Mark Chesnutt, Craig Morgan, Miranda Lambert Country Thunder 2014 4/12/14
By day three of Country Thunder, most attendees are in one of two states: You're either cripplingly hungover and sunburnt, acting as brothers in spirit with those souls at Coachella, or you've been saving yourself for the biggest two days of the festival so far. With headliner Miranda Lambert and main stage acts Mark Chesnutt and Craig Morgan, Saturday proved to be the biggest and best day yet with some 26,000 attendees throughout the day. Like any other year at the festival, there's a lot of tan skin, catcalling and Bud Light. From the furthest reaches of the campgrounds -- I should know, I seemed to walk them all over the course of the day -- to the main stage itself, day three also seemed to have everyone in good spirits. Country music just has an ability to take most cares away, as evidenced by this year's revelers.
Mark Chesnutt is a legend and was arguably the most traditional country act of the day, playing the music that most country fans today grew up on and took the stage as the sun sank in the sky. There's more bite and less pop to Chesnutt's 23 years of work, more classic country progressions and pedal steel than music of today, and though the crowd was less than enthusiastic at points, most will tell you that he helped pave the way for crossover artists. Ironically, he's only a year older than fellow Country Thunder performer Craig Morgan, but Chesnutt has had charting country singles since 1990 -- 13 years prior to Morgan and during the time when the country that came before it helped to create a sound that was accessible yet could please purists of that day and age.
Morgan, as much a goof onstage as he is in interviews, is one of those guys that can work a stage on a number of levels, incorporating humor, heartfelt tributes to our troops and a Full Monty-esque presentation for a couple lucky ladies, all in the same show. Popping out of a smoke-filled stage riser to "International Harvester," Morgan bounced from one end of the stage to the other, proving that those vocal chops we're all so familiar with are just as present in real life.
"Party Girl," one of those anthems that seems written just for the crowd at Country Thunder, brought one of the lighter moments of the set as Morgan pulled a few female VIP festival-goers onstage to sing and dance just for them, much to the delight of the rest of the female audience. I'll give him this -- dude can move his hips much, much better than one would expect from a guy who's 50 years old and has been at this for almost 15 years.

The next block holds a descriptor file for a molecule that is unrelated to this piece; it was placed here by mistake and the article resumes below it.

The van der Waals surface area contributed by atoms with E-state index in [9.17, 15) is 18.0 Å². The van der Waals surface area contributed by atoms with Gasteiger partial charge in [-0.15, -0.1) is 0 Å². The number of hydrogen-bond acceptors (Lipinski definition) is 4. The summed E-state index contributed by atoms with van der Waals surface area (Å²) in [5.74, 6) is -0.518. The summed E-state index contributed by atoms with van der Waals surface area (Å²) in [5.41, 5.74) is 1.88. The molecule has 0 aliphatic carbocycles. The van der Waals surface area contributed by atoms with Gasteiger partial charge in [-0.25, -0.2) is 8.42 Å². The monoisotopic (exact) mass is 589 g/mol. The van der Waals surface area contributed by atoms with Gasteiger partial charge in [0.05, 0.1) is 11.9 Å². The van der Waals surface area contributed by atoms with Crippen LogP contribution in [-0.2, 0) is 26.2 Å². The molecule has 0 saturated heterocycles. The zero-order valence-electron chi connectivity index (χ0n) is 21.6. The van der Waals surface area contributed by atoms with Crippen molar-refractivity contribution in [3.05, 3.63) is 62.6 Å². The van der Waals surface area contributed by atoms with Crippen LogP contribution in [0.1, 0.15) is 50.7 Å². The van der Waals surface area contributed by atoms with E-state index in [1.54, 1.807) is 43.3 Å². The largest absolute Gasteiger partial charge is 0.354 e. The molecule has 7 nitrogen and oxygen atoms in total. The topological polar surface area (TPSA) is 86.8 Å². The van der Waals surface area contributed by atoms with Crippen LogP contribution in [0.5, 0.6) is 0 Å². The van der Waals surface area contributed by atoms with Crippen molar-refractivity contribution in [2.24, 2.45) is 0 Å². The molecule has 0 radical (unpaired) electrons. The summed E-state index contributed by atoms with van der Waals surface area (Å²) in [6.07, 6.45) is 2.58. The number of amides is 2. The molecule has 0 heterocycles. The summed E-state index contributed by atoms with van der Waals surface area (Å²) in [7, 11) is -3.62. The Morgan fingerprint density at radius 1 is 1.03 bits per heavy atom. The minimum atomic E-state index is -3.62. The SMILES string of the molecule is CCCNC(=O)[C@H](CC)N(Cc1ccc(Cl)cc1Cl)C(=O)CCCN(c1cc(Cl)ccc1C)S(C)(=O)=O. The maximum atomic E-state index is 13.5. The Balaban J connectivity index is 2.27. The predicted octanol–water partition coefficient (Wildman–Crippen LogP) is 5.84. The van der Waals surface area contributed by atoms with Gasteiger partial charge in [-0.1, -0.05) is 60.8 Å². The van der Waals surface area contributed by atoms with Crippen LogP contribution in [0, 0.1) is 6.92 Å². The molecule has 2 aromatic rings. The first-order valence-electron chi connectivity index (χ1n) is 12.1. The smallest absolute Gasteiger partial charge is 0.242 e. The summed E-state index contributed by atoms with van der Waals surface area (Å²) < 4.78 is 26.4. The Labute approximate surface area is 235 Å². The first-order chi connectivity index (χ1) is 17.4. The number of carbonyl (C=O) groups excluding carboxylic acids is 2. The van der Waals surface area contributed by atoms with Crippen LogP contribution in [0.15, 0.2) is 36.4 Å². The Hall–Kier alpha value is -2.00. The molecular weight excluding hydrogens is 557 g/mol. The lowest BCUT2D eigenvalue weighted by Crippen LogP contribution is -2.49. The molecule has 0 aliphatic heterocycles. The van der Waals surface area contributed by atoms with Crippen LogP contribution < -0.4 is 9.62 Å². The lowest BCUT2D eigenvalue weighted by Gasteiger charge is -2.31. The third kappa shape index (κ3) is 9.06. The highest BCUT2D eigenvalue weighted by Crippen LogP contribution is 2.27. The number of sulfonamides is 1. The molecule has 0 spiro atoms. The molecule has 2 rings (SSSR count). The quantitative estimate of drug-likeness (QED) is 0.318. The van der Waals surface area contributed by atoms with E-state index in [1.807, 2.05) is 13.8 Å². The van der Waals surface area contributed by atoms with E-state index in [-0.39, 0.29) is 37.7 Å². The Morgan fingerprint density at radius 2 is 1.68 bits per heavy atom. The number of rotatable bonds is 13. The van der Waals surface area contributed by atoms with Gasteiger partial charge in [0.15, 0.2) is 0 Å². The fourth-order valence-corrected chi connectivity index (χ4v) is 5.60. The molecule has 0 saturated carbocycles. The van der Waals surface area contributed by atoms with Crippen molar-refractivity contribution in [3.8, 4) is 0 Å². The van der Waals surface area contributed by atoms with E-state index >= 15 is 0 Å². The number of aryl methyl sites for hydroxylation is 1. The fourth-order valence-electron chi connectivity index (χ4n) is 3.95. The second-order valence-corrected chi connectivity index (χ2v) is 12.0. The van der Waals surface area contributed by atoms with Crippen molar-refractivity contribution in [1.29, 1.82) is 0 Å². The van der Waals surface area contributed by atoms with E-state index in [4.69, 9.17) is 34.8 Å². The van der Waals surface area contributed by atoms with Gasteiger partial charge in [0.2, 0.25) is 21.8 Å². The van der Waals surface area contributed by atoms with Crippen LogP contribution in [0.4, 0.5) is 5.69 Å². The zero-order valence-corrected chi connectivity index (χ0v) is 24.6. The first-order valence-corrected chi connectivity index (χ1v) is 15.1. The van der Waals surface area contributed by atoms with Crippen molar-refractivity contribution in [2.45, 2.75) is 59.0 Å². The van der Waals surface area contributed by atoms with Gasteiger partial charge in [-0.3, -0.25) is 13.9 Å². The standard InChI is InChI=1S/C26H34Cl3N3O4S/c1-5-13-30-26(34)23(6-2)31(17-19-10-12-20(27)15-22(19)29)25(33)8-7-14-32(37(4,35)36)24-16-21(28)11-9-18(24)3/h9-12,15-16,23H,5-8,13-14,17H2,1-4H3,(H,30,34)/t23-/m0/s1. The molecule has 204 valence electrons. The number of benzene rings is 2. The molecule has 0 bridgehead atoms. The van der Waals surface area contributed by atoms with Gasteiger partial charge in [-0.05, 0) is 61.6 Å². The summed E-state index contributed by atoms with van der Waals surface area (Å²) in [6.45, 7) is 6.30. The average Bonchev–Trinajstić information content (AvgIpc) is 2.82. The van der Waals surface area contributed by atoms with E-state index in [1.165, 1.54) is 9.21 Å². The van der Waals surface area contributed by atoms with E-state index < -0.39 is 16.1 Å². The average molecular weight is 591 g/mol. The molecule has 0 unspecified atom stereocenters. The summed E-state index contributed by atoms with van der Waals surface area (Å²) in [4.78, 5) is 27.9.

Prior to "Redneck Yacht Club," a song everyone in the crowd seemed to know, Morgan busted out a cover of Eagles' "Life In The Fast Lane," a song that actually adapts better to country tastes much better than you would think. Morgan's got a perfect recreation of the Don Henley sound, albeit with a country twang, proving that old dogs do have some new tricks -- the tricks might just be a little classic themselves.
Miranda Lambert is one of those artists that always seems to have more hits than you're aware of. At many times throughout her set you could hear people nearby in the crowd realize that one or another of Lambert's songs were one of their personal favorites and then launch into a singalong.
If anything could be said of Lambert's set, however, it was just that -- the whole thing was one big ol' singalong, front to back. Guys, girls, young and old: There's no one that's exempt from her work, and it's pretty impressive when you think about the number of massive hits she's put in since her time on Nashville Star.
From opener "Fastest Girl In Town," on which she sounded slightly shaky but then warmed up as the song progressed, to "Baggage Claim," Lambert has a strong catalog under her belt. A welcome surprise, much like Morgan's Eagles cover, came with Lambert's spot-on rendition of Spencer Davis Group's "Gimme Some Lovin,'" delivered with her trademark aplomb.
Where Lambert is startlingly accurate in her vocal reproduction, she's slightly wooden on stage. For a strong, upstanding artist of her figure one might expect a little more showiness, but her power comes from the songs and her voice rather than jumping around stage -- though that wouldn't be a bad thing if she chose to do so.
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Last Night: Country Thunder 2014 in Florence, AZ.
The Crowd: Many, many beautiful women, dudes with bad tattoos, the odd sprinkling of old-school country fans and the rare sighting of a toddler -- who even brings their baby to this Southern-flavored bacchanalia?
Overhead in the Crowd: "Is he dead? Throw some beer cans at him." Unsurprisingly, I'm sure this was said at a few points throughout the day at various campsites around the festival. Some people just can't day drink well.
Personal Bias: This is my third year in a row covering Country Thunder and it's yet to be a bad time. Ribs, cold beer, great music, gorgeous sights: You're either dead or un-American if you don't love this shit.
Tricked by a Redneck: Did y'all see the guys by the tour buses holding up scorecards for women that walked by their makeshift camp? All their cards only had 10s on them. Has this scored them any phone numbers? I asked: Yes, yes it has.
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